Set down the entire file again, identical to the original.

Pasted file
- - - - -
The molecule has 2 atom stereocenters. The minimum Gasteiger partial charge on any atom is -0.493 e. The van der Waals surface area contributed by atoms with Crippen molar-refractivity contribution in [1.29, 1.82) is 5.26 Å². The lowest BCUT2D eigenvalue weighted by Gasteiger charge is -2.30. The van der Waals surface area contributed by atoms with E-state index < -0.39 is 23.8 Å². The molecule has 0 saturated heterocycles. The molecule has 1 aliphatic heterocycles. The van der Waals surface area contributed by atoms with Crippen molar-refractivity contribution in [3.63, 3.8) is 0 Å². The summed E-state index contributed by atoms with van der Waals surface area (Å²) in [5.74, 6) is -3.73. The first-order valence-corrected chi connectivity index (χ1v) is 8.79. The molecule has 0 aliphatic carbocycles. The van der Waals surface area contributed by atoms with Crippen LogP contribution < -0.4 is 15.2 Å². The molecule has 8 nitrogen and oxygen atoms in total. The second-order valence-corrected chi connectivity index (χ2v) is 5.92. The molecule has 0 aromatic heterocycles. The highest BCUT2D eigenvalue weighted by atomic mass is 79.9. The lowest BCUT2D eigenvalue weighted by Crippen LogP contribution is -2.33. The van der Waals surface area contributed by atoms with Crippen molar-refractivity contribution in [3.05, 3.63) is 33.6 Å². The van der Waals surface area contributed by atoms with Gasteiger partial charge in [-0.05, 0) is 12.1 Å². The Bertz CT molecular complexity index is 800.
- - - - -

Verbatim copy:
The molecule has 2 atom stereocenters. The minimum Gasteiger partial charge on any atom is -0.493 e. The van der Waals surface area contributed by atoms with Crippen molar-refractivity contribution in [1.29, 1.82) is 5.26 Å². The lowest BCUT2D eigenvalue weighted by Gasteiger charge is -2.30. The van der Waals surface area contributed by atoms with E-state index < -0.39 is 23.8 Å². The molecule has 0 saturated heterocycles. The molecule has 1 aliphatic heterocycles. The van der Waals surface area contributed by atoms with Crippen molar-refractivity contribution in [3.63, 3.8) is 0 Å². The summed E-state index contributed by atoms with van der Waals surface area (Å²) in [5.74, 6) is -3.73. The first-order valence-corrected chi connectivity index (χ1v) is 8.79. The molecule has 0 aliphatic carbocycles. The van der Waals surface area contributed by atoms with Crippen LogP contribution < -0.4 is 15.2 Å². The molecule has 8 nitrogen and oxygen atoms in total. The second-order valence-corrected chi connectivity index (χ2v) is 5.92. The molecule has 0 aromatic heterocycles. The highest BCUT2D eigenvalue weighted by atomic mass is 79.9. The lowest BCUT2D eigenvalue weighted by Crippen LogP contribution is -2.33. The van der Waals surface area contributed by atoms with Crippen molar-refractivity contribution in [3.05, 3.63) is 33.6 Å². The van der Waals surface area contributed by atoms with Gasteiger partial charge in [-0.05, 0) is 12.1 Å². The Bertz CT molecular complexity index is 800.